Monday, February 8, 2010

Crimson-crested Woodpecker, Drumming

Originally posted 3/20/12 - backdated to organize posts by topic. 

Carpintero real pico amarillo [Crimson-crested Woodpecker] (Campephilus melanoleucos melanoleucos) (♀) by barloventomagico
Photo of female Crimson-crested Woodpecker by barloventomagico posted here
 under Creative Commons license.

This post originally included a video showing a male Crimson-crested Woodpecker engaged in drumming behavior.   Unfortunately, the video was removed from YouTube by the person who posted it. Although you can find auditory clips of Crimson-crested Woodpeckers drumming at the Macaulay Library and at Xeno Canto, I'm was not aware of any other videos, to date, that show this behavior when I created this post.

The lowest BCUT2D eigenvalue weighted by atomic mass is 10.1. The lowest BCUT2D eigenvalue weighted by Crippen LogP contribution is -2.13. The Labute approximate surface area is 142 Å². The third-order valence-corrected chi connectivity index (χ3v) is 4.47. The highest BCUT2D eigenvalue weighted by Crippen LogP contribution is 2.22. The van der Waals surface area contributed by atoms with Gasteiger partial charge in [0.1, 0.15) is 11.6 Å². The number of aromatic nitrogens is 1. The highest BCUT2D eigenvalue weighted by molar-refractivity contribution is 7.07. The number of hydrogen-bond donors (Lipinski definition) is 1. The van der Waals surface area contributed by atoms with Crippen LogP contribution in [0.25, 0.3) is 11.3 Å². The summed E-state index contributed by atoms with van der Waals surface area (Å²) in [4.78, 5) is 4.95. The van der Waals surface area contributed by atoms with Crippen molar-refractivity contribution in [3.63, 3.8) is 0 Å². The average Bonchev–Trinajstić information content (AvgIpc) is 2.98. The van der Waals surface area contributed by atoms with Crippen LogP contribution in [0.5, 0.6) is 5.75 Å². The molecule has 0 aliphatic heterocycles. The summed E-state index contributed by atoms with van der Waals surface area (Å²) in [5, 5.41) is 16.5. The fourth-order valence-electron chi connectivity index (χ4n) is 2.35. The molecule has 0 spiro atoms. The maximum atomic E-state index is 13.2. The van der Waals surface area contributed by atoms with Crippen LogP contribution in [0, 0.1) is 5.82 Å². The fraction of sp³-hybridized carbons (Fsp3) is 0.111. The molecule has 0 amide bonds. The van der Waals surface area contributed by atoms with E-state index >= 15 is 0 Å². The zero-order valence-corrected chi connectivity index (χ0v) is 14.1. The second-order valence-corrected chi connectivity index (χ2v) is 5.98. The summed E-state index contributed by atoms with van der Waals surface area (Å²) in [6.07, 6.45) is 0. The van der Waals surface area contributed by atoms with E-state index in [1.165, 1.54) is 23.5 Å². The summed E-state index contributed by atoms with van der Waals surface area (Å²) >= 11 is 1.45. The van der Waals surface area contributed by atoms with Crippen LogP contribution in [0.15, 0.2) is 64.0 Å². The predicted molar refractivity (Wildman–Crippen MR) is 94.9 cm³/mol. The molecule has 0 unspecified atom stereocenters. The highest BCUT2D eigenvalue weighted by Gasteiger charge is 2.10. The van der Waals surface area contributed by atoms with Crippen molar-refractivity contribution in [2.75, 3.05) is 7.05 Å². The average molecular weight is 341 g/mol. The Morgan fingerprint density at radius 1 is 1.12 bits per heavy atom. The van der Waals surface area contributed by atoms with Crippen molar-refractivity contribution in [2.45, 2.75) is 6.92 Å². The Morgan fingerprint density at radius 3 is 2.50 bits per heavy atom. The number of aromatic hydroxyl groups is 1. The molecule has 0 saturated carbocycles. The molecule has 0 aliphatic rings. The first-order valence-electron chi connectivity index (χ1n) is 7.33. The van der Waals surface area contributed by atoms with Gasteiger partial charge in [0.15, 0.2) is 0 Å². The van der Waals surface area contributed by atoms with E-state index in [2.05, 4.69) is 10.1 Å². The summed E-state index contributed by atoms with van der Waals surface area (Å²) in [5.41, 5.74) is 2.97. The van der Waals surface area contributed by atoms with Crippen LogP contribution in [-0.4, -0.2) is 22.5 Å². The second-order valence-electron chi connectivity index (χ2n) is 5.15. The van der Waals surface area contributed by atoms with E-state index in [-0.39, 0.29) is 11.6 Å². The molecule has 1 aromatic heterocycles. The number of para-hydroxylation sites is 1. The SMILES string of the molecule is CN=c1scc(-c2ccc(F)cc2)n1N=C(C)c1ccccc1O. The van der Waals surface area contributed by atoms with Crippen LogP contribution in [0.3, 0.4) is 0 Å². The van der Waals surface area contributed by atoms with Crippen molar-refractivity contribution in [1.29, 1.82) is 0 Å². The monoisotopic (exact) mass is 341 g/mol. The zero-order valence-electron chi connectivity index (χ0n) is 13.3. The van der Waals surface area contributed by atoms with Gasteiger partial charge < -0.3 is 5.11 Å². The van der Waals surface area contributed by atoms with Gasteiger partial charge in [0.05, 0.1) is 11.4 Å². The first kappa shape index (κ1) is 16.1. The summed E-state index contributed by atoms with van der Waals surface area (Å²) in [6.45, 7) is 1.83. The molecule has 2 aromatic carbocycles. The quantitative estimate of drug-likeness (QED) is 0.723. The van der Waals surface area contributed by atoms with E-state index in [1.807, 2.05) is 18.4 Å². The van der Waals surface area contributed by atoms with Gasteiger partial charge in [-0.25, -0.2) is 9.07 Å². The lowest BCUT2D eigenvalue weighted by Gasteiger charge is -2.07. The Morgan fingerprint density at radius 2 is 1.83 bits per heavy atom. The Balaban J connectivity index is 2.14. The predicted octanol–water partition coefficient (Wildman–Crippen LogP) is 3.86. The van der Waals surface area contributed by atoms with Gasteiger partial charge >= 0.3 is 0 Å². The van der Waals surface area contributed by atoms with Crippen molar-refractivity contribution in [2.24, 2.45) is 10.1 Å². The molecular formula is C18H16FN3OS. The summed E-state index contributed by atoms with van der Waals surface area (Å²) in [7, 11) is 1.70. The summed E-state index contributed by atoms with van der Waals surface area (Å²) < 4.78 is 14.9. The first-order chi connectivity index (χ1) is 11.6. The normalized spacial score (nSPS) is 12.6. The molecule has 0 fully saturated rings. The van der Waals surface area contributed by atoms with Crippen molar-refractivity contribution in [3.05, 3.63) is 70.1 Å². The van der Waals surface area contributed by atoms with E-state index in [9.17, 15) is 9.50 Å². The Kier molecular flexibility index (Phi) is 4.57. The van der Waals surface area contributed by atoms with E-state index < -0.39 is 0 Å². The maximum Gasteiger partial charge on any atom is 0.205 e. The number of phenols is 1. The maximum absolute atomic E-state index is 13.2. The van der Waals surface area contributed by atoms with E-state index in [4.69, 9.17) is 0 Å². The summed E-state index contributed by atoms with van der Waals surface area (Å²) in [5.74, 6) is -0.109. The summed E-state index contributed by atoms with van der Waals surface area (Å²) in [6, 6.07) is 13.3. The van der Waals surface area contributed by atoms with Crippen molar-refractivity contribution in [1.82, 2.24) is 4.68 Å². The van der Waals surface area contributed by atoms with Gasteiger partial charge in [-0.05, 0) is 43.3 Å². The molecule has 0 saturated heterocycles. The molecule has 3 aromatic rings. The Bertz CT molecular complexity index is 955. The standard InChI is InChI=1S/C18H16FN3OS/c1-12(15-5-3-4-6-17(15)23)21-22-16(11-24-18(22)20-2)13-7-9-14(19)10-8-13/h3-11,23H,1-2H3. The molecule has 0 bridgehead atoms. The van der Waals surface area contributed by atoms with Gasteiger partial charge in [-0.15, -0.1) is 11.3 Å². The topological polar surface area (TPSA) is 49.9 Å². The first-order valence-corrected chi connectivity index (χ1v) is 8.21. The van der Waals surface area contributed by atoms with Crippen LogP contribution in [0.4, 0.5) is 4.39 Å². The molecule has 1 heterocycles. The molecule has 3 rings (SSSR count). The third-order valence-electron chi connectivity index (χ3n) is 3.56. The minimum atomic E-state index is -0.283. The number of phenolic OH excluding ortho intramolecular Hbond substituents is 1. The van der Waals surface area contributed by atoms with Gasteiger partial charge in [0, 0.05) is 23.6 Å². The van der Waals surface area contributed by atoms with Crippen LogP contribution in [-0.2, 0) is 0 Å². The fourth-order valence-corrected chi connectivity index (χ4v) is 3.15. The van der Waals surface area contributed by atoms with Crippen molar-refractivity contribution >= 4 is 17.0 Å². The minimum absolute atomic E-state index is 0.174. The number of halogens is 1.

Here is an excerpt on drumming from an article entitled Habits of the Crimson-crested Woodpecker in Panama (1972) by Lawrence Kilham who spent much time observing these and other birds, especially woodpeckers:

METHODS OF COMMUNICATION
Instrumental Expressions

Drumming is typically a strong blow followed by short, weak, vibratory roll, “DA-drrr.” Such bursts usually come at a rate of one to two per minute, three per minute being a fast rate. This drumming serves a number of functions. Single “DA-drrs,” given occasionally throughout the day, enable members of a pair to keep in touch as they travel through woods together; duets of them continuing for periods of up to 20 minutes may occur at the height of courtship and just prior to copulation; while louder drumming, delivered against a resonating stub, is usually related to territorial disputes and assertions of dominance. This abbreviated drumming of C. melanoleucos, which at times can be no more than a single “DA,” appears to be the same as that described by Tanner (1942) for the Ivory-billed and by Short (1970a and b) for the Magellanic (C. magellanicus) and other Campephilus woodpeckers in South America. Although both sexes of C. melanoleucos drum, males drum far more than females during the nesting season.

You can find the full-text of Kilham's article here:

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